Discovery

IS YOUR PERSONALITY INHERITED?

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Most people have asked themselves this very question, or a variant thereof, at some point in their lives. The good news is that there's an answer. Unfortunately, it's not as clear-cut as we'd like. Let's dive into it.

To avoid baseless assumptions, personal biases, and hasty conclusions as we search for our answer, we should turn to a more evidence-based system that adheres to facts and corrects itself based on new observations. We have that in the Scientific Method.

The Science is in. Somewhat.

Even in prehistoric times, humans selectively bred animals not only for physical traits like strength or more meat but also for behavioral characteristics like docility or aggression – think pet dogs or gamecocks. This process is being examined in real time in the Russian silver fox domestication experiment, which started in 1959 and has turned a wild animal into something that is as docile and friendly as a lapdog over just a few generations. All of this suggests that there is a connection between hereditary disposition and behavior and character.

Since the human genome was first mapped in 2003, science has made huge leaps in understanding how our genes influence our personality. Our DNA, the blueprint for building a human being, contains over three billion nucleotide pairs, and these not only determine the color of your eyes or the shape of your nose, but they also play a role in how extroverted you are or whether or not you like broccoli. Studies have identified correlations between genetic factors and depressive disorders, intelligence, and even educational attainment.

Despite all this progress, the majority of our genome is still not well understood, and not all the findings are conclusive. In a manner of speaking, the study of behavioral genetics is in its infancy. What scientists agree on however is that when it comes to personality, your genes are not the be-all and end-all. Other forces are also at play.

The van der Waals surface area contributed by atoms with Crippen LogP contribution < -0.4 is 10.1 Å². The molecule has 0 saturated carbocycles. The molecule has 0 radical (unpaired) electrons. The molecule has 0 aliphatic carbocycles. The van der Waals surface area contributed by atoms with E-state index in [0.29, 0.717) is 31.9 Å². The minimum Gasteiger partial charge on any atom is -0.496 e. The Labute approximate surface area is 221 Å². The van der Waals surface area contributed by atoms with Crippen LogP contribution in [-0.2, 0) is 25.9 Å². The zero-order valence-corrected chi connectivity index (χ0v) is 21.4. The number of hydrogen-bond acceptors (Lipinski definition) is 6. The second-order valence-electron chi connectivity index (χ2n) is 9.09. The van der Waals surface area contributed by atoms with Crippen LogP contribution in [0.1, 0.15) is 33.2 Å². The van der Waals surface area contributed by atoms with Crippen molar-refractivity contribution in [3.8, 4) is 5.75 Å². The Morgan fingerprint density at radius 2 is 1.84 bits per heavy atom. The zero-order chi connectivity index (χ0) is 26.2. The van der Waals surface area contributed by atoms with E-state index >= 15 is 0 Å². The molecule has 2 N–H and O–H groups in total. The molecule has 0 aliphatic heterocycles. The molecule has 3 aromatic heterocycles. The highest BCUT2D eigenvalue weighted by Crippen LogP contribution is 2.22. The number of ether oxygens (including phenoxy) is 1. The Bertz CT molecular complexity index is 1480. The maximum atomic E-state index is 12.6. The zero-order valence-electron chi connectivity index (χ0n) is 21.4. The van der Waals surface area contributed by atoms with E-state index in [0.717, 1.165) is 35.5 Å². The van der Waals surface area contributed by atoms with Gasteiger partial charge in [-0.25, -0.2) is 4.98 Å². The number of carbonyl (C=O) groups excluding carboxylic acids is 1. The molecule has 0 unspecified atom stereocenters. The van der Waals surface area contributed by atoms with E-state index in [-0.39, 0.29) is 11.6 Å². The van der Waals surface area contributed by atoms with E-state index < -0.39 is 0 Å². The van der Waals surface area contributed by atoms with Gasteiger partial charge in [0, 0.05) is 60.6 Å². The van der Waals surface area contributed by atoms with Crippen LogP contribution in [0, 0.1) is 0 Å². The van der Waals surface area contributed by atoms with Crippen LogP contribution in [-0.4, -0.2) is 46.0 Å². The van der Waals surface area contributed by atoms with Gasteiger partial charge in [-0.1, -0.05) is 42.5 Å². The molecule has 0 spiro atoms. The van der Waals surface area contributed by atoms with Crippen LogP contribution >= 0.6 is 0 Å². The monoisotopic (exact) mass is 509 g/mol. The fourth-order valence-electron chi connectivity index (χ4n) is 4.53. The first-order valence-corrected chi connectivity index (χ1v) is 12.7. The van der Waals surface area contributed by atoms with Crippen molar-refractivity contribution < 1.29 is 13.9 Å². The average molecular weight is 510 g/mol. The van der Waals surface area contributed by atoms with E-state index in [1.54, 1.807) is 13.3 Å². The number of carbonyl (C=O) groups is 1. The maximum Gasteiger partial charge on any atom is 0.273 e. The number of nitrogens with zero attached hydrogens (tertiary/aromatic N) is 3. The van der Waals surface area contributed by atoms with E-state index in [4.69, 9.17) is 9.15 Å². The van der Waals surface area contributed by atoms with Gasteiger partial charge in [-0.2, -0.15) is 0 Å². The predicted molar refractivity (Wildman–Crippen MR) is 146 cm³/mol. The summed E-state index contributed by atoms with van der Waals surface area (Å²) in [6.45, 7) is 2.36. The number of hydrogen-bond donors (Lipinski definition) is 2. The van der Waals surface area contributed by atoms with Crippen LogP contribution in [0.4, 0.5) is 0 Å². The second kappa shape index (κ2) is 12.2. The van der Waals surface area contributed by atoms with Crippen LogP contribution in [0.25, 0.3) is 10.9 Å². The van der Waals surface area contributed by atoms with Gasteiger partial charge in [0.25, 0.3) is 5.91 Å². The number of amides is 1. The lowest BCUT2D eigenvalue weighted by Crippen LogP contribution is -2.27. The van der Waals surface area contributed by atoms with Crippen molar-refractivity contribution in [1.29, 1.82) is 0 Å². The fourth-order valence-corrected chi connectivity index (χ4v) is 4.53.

Nature vs. nurture

External factors such as the regional and social circumstances of your upbringing, the way your parents raised you, education, nutrition, traumatic events, and experiences play just as big a part in what defines your personality, if not more so, as your genetic disposition.

When geneticists find a connection between a specific gene and a certain character trait, weakness, or talent, the result is never presented as an absolute. Rather, it denotes an increased likelihood of the gene expressing itself as said character trait, weakness, or talent compared to people without the same gene. Your personality is the product of a delicate interplay of possibilities and circumstances. Who you are is not set in stone the moment you’re born.

In addition, your personality can change all through your life, according to a study that examined the development of fundamental character traits known as the Big Five (you can assess your own with TerraYou's Big Five Test).

What's the takeaway?

Scientists have warned about the dangers of over-interpreting the findings of genetic research, as this could open a can of worms containing anything from false conclusions to political abuse. You should heed their warning and not place too much importance on your hereditary traits. They may give you advantages in some respects and limitations in others; if you have the "TT" genotype for the TAS2R38 gene, you might never like broccoli, but that doesn't mean you can't be a great cook!

Another way to look at it is the concept of emergence: like a city is more than just the sum of its buildings, you are more than the sum of your parts. Your personality cannot be broken down into the amino acids that make up your DNA. Even identical twins who share the same genetic code are unique individuals.

So, is your personality inherited? Yes. Partly. And no. Partly. The important thing is to keep in mind that you are not a slave to your genes: weaknesses can be overcome, limitations surpassed, and strengths further developed. Get to know yourself and fulfil your potential – your genes will work just fine without you worrying about them.